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45 records – page 1 of 5.

[Neglected psychotic children--need early care]

https://arctichealth.org/en/permalink/ahliterature42853
Source
Lakartidningen. 1974 Dec 18;71(51):5264-5
Publication Type
Article
Date
Dec-18-1974

[Minimal brain dysfunction syndrome and its significance in adolescence].

https://arctichealth.org/en/permalink/ahliterature255065
Source
Duodecim. 1973;89(10):742-8
Publication Type
Article
Date
1973

[Survey of a psychiatric clinic clientele].

https://arctichealth.org/en/permalink/ahliterature248876
Source
Tidsskr Nor Laegeforen. 1978 Feb 10;98(4):195-9
Publication Type
Article
Date
Feb-10-1978

Dropout and completion of treatment among spouse abusers.

https://arctichealth.org/en/permalink/ahliterature194721
Source
Violence Vict. 2001 Apr;16(2):127-43
Publication Type
Article
Date
Apr-2001
Author
G. Rondeau
N. Brodeur
S. Brochu
G. Lemire
Author Affiliation
Ecole de service social, Université de Montréal, Québec, Canada.
Source
Violence Vict. 2001 Apr;16(2):127-43
Date
Apr-2001
Language
English
Publication Type
Article
Keywords
Adult
Age Factors
Educational Status
Female
Humans
Male
Patient Dropouts - psychology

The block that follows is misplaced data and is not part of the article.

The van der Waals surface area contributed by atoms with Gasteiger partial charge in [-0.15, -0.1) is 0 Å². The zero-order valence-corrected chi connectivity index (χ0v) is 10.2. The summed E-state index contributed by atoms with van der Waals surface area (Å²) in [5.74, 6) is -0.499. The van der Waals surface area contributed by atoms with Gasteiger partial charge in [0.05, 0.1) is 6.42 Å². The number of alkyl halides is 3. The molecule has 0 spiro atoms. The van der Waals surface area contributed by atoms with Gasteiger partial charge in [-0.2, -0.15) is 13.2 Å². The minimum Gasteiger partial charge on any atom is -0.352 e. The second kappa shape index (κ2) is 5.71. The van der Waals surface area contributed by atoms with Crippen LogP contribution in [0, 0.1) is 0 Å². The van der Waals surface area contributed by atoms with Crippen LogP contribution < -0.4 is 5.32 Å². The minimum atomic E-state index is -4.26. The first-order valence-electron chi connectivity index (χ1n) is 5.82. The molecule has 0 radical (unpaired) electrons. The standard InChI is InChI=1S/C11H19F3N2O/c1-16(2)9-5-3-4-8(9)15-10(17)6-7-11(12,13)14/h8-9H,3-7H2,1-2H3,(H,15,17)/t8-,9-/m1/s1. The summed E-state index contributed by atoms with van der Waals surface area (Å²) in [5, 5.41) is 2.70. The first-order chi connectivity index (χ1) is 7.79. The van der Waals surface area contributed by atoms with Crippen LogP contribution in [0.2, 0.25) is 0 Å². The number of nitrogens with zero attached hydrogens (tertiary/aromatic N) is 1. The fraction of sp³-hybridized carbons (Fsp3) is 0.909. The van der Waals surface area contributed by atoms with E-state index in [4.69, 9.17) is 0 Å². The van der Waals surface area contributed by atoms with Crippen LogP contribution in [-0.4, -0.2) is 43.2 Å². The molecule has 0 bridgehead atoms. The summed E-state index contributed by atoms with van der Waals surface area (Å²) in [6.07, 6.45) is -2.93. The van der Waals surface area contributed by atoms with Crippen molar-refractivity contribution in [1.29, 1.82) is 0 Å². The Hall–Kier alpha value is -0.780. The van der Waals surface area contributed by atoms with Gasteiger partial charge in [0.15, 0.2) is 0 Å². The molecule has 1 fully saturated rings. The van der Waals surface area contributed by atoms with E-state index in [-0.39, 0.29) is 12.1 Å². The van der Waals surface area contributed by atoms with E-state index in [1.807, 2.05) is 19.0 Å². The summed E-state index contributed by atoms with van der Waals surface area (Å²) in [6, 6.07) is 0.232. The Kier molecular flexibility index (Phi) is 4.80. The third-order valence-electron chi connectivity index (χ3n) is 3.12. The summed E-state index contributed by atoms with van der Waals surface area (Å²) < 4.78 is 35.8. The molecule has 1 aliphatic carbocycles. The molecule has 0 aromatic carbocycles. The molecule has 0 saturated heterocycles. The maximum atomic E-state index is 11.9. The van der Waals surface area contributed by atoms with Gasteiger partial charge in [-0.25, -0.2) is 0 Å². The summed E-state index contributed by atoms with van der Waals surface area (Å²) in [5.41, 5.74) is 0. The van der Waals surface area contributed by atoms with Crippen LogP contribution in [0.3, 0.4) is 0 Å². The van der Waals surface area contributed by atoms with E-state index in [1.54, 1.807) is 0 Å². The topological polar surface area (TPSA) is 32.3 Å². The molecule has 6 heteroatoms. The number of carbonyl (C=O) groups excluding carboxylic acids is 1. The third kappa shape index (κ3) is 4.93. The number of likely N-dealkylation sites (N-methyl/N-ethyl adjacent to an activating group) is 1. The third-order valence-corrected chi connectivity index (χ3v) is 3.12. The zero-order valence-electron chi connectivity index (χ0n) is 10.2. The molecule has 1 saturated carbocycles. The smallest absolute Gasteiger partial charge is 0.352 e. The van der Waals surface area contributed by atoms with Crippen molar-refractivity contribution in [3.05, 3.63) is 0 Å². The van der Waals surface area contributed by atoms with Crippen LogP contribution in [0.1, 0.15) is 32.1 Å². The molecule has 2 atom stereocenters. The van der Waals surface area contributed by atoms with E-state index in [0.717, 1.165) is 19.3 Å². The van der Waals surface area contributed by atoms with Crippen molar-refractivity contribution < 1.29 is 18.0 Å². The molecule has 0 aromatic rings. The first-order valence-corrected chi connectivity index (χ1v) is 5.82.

Psychotherapy, Group
Quebec
Social Support
Socioeconomic Factors
Spouse Abuse - prevention & control - psychology - rehabilitation
Abstract
This study examines a population of spouse abusers undertaking a treatment program. Its purpose was to identify the variables associated with dropout and completion of treatment and to build a predictive model. Data were collected on 286 men who began group treatment in one of eight community programs in the province of Quebec, Canada. Results show that men who complete treatment are older, better educated and have better economic conditions than men who drop out. They also have a more stable family life, have been in a relationship for a longer period of time and have more children with their actual spouse. Men who completed treatment showed more commitment, better working capacities and a higher level of agreement with their therapists, thus developing a stronger therapeutic alliance. Support provided by people in the environment was significantly related to treatment completion. Social and judicial pressures were not related to completion.
PubMed ID
11345474 View in PubMed
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[Psychiatry in the emergency room. Report of 212 consecutive psychiatric cases during a period of 6 months].

https://arctichealth.org/en/permalink/ahliterature110083
Source
Ugeskr Laeger. 1969 May 1;131(18):798-803
Publication Type
Article
Date
May-1-1969

[Alternative forms of treatment of psychiatric patients]

https://arctichealth.org/en/permalink/ahliterature57219
Source
Ugeskr Laeger. 1991 Mar 11;153(11):782-4
Publication Type
Article
Date
Mar-11-1991
Author
H. Raben
K H Aggernaes
Author Affiliation
Psykiatrisk afdeling D, Frederiksberg Hospital.
Source
Ugeskr Laeger. 1991 Mar 11;153(11):782-4
Date
Mar-11-1991
Language
Danish
Publication Type
Article
Keywords
Adolescent
Adult
Age Factors
Aged
Complementary Therapies - statistics & numerical data
Costs and Cost Analysis
Denmark
English Abstract
Female
Humans
Male
Mental Disorders - therapy